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Bruno Taut, "An Architectural Program" (1919)

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IV. Other Buildings.

[ . . . ]

b) There should be no distinction between public and private buildings. So long as there exist free architects there should only be free architects. As long as there are no governmental master potters there is no need for governmental architects. Everybody can build public as well as private structures; commissions should be assigned as suggested in Ic or by competition—not an anonymous competition, but one in which the candidates are invited to participate and are awarded prizes by a council as suggested in Ic; no unpaid projects. [ . . . ] No majority decisions by the jury for the prize; if there is no agreement, each judge is individually responsible for his vote. The best would be one judge only. Final selection, perhaps, by plebiscite.

[ . . . ]

d) No titles or honors for architects, such as Doctor, Professor, Building Supervisor, Geheimer Rat, Wirklicher Rat, Excellency, etc.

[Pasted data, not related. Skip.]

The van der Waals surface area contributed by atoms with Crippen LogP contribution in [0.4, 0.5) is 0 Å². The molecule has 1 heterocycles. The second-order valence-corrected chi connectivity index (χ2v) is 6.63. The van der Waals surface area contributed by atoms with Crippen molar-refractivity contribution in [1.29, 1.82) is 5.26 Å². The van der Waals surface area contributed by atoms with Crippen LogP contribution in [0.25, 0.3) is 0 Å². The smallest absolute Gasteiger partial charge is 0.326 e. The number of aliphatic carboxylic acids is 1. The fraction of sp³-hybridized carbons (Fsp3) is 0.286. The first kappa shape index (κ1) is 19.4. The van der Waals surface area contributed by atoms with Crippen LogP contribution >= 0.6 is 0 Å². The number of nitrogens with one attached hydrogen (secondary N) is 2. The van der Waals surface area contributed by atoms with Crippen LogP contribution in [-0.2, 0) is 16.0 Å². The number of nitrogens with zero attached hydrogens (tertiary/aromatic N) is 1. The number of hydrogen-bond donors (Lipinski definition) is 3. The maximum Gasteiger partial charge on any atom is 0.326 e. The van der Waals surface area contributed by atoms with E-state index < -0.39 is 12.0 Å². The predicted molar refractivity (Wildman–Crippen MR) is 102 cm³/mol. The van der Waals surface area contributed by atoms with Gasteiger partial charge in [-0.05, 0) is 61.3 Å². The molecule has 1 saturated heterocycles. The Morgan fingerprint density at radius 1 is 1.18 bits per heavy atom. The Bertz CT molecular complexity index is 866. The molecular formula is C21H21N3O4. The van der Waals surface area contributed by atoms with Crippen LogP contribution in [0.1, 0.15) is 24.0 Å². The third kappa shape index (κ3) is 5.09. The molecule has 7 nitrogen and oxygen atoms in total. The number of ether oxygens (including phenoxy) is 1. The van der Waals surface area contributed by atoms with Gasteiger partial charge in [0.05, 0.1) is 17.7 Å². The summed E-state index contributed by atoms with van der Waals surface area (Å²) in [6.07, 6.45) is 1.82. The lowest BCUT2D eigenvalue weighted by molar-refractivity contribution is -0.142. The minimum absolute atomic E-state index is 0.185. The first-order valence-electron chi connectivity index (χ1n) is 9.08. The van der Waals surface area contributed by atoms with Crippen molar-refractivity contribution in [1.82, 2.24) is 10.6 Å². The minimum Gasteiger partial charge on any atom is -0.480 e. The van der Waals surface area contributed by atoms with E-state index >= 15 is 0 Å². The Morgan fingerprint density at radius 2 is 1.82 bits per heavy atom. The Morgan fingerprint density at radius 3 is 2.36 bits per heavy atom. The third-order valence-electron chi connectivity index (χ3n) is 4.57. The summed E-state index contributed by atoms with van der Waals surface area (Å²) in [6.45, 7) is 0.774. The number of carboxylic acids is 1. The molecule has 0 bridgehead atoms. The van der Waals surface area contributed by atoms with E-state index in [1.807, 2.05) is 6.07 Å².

e) In all these matters creativity should be given priority. Once an architect is commissioned he should not be subject to regimentation.

[ . . . ]

g) Only such architectural fraternities as thoroughly observe the principle of mutual cooperation are to be eligible for the council or are to be considered of good standing and to receive public recognition. They will also advise the building inspectors. Only mutual help can make an association productive and efficacious. This is more important than the number of votes, which is meaningless without social union. It excludes inartistic and, therefore, self-interested competition.

[ . . . ]

VI. Architecture and the Other Arts.

[ . . . ]

c) Also, consequently, the introduction of architectural students to the creative “new art.” Only that architect is of importance who grasps the whole realm of art and who understands radical tendencies in painting and sculpture. Only he can help bring about a unity to the whole.

The architect’s greater importance in public life and his holding of more important offices and the like will result automatically from the carrying through of this Program.

Source of English translation: Ulrich Conrads and Hans G. Sperlich, The Architecture of Fantasy, translated and edited by C.C. Collins and George R. Collins. New York: Praeger, 1962, pp. 135-36; reprinted in Rose-Carol Washton Long, ed., German Expressionism, Documents from the End of the Wilhelmine Empire to the Rise of National Socialism. Berkeley, Los Angeles, London: University of California Press, 1993, pp. 194-97.

Source of original German text: Bruno Taut, Ein Architektur-Programm. Berlin: Arbeitsrat für Kunst, 1919.

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